Tuesday, April 10, 7 pm, Elsie Stuhr Center, 5550 SW Hall Blvd., $3 donation
The Missoula Floods, with Bob Setterberg from the Oregon Historical Society. Refreshments will be served.
RSVP when indicated: VivaVillageEvents@gmail.com or 503-746-5082
April 5 and 19, 1–2:30 pm, Viva Village Office, 4905 SW Griffith Dr. #104, Beaverton
Viva Village Adult Coloring Group (open to all), . No RSVP required.
Saturday, April 7, 9:30 am, Tualatin Hills Nature Park, 5655 SW Millikan Way.
Open to all. Meet in Visitor Center. RSVP: recommended. Information: vivavillage.org, click on Calendar.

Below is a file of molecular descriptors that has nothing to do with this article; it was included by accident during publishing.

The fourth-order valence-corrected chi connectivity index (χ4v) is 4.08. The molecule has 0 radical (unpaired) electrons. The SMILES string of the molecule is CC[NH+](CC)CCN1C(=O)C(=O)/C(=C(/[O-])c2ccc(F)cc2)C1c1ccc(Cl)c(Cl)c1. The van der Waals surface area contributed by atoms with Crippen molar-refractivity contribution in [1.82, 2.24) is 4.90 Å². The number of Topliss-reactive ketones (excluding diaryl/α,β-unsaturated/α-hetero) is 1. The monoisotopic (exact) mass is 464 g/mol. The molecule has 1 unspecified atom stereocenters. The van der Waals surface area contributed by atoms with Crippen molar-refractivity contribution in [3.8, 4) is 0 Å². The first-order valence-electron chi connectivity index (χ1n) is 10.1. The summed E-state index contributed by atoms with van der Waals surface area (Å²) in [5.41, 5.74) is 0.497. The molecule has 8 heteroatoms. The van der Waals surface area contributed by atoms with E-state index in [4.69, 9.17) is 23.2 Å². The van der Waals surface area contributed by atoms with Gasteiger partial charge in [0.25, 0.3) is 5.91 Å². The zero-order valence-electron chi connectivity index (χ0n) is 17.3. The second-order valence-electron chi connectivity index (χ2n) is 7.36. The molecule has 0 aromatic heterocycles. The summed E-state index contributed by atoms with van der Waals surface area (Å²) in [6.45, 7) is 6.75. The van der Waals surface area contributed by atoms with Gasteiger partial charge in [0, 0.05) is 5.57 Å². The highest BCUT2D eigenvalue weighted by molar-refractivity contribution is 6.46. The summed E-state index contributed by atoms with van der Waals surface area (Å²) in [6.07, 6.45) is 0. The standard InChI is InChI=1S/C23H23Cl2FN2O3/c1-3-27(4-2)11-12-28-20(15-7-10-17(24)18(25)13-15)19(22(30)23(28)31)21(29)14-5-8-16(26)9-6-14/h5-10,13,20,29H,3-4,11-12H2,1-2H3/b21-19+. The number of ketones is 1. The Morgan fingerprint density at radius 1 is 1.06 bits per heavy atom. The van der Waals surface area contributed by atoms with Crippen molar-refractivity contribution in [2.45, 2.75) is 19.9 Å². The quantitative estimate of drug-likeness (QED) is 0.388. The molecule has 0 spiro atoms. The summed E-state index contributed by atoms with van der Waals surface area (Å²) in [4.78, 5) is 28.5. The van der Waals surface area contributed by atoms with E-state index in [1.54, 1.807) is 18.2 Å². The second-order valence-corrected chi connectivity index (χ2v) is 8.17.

Village 101 Presentation (open to all)
Saturday, April 14, 10–11:30 am, Elsie Stuhr Center, Cedar Room, 5550 SW Hall Blvd.
Information for prospective members and/or volunteers. Information: 503-746-5082.
Dine Around Beaverton & Beyond
Wednesday, April 11, 1:00 pm, Cracker Barrel Old Country Store & Restaurant, 4050 SW 114th Ave.
RSVP recommended, open to all.
Thursday Night Social
Thursday, April 19, 6–8 pm, Antoni's Restaurant, 10765 SW Canyon Rd, Beaverton
RSVP recommended, open to all.
Men's Coffee Break (open to all)
Tuesday, April 24, 10-11 am, Solace & Fine Espresso, 4655 SW Griffith Dr. #160
Information: 503-746-5082, open to all.
Mondays, Doors open at 11:30 AM, speakers start at noon, Golden Valley Restaurant & Brew Pub, 1520 NW Bethany Blvd
The forum meets every Monday, September through June, (except holidays).
There is no charge for admission. Lunch is available to order from the menu. Following the speaker, Forum Members may ask questions.